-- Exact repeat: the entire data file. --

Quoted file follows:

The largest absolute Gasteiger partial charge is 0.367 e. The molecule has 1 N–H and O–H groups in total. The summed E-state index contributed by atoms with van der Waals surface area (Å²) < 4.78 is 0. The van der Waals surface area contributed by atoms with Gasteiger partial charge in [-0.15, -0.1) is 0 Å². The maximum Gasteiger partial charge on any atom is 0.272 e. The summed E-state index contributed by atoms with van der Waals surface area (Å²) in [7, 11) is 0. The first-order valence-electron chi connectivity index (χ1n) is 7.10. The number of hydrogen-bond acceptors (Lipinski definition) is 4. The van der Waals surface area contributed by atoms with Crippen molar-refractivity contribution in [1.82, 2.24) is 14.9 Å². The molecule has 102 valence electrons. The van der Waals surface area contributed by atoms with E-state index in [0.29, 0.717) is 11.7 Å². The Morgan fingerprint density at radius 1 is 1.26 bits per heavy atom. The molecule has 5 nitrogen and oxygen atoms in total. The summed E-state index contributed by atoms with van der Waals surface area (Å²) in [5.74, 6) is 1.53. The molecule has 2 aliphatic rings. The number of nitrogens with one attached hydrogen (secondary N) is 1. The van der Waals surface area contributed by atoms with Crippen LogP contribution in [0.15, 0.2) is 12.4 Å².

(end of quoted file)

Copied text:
The largest absolute Gasteiger partial charge is 0.367 e. The molecule has 1 N–H and O–H groups in total. The summed E-state index contributed by atoms with van der Waals surface area (Å²) < 4.78 is 0. The van der Waals surface area contributed by atoms with Gasteiger partial charge in [-0.15, -0.1) is 0 Å². The maximum Gasteiger partial charge on any atom is 0.272 e. The summed E-state index contributed by atoms with van der Waals surface area (Å²) in [7, 11) is 0. The first-order valence-electron chi connectivity index (χ1n) is 7.10. The number of hydrogen-bond acceptors (Lipinski definition) is 4. The van der Waals surface area contributed by atoms with Crippen molar-refractivity contribution in [1.82, 2.24) is 14.9 Å². The molecule has 102 valence electrons. The van der Waals surface area contributed by atoms with E-state index in [0.29, 0.717) is 11.7 Å². The Morgan fingerprint density at radius 1 is 1.26 bits per heavy atom. The molecule has 5 nitrogen and oxygen atoms in total. The summed E-state index contributed by atoms with van der Waals surface area (Å²) in [5.74, 6) is 1.53. The molecule has 2 aliphatic rings. The number of nitrogens with one attached hydrogen (secondary N) is 1. The van der Waals surface area contributed by atoms with Crippen LogP contribution in [0.15, 0.2) is 12.4 Å².